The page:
During the COVID-19 pandemic, the use of digital instruments is rapidly increasing. As the possible consequences of digitization are more sharply outlined, this opens new possibilities for spatial organization. This urges us to reconsider the guiding principles and models for the urbanization of technology we want to follow and what our city visions are.
We can still choose.
At the time of the pandemic Social Distancing is the most effective code of conduct to slow down the spread of the virus. Nevertheless, Spatial Distancing challenges the basic concept of urbanity, as the city is always characterized by a high population density – from the early Neolithic settlements to the contemporary megacities. The attempt by Modernist urban planning to control the city through the separation of urban functions such as living, working, mobility and recreation was greatly exposed to criticism and subsequently abandoned as a planning paradigm, precisely because the resulting modern ‘Social Distancing-compliant urban and building design’ was experienced as a loss of the cities’ richness, complexity and integrative power.
It is therefore essential to think about how the current crisis will affect our cities. With physical spaces radically transforming due to the ubiquity of the digital, and with the undeniable digital acceleration as one of the most apparent consequences of the current pandemic, it is imperative to think about how the present crisis will impact the cities we live in. Therefore, when thinking about future urbanity, we need to consider the digital spaces and networks that form our relationships – next to the physical spaces of cohabitation and encounter.
Today, the required and necessary physical Social Distancing causes an unprecedented acceleration of the pervasiveness of information and communication technologies. Social interactions increasingly rely on the digital sphere. With restricted and highly regulated access to shops, e-commerce and delivery services are taking over; as long as cultural spaces and sport facilities are not fully open to the public, remote viewing, online fitness classes, e-conferences, live-streamed music gigs and virtual museum tours and exhibitions become the norm; in-person meetings are replaced by teleconferencing; schools and universities are transitioning to online teaching and e-learning and ever more office work is carried out from home.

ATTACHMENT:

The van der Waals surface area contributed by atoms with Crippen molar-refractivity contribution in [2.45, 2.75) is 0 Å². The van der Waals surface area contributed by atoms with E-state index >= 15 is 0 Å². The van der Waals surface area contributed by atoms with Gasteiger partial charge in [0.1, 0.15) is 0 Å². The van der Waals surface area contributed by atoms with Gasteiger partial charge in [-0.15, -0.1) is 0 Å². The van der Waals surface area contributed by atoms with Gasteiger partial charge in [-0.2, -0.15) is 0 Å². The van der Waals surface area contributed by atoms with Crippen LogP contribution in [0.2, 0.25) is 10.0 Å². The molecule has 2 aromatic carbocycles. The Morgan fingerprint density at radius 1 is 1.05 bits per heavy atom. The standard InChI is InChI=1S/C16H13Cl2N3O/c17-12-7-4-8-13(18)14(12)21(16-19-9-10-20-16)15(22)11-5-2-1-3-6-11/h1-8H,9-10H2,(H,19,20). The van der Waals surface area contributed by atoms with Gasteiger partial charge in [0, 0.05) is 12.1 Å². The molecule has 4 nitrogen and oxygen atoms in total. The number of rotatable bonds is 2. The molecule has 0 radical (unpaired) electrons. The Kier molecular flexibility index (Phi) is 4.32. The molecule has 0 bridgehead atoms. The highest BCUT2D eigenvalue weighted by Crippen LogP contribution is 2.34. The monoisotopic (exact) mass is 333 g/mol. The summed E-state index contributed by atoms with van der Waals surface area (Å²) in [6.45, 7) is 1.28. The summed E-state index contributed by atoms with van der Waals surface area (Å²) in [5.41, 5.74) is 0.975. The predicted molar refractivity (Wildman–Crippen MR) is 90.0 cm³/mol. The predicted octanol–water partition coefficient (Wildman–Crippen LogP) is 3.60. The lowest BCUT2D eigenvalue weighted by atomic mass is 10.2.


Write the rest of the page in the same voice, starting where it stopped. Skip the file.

With the lifting of the pandemic-induced lockdown and restrictions, these new digital formats will continue to evolve. The newly acquired online habits – backed by economic interests – will most probably remain, becoming the new normality. The lockdown revealed and amplified the need for easy-to-monitor physical spaces such as homes and private open spaces and this will play into the cards of digitization. For example, flat rooftops will increasingly be used in dense urban situations but crucially, suburban areas and rural regions will acquire a more prominent role, as they will become dwelling places from which we will occasionally drive to the office and for the rest work from home, relying on digital tools to participate in social life.
Today’s emergency causes a strong and partly unquestioned and unreflective acceleration of these developments. But it is often overlooked that in the context of increasing digitalization, alternative social and urban approaches open opportunities for the design of technology. In this crisis, citizens not only accept restrictions to their physical movements and encounters but also consider their digital tracking as well as the possible monitoring of their health. Responding to the pandemic, digital control tools are being refined to enable (Big) Data-based prediction models and simulations. Nevertheless, digital instruments can also support and enable communication and co-creation, addressing the citizens’ responsible empowerment.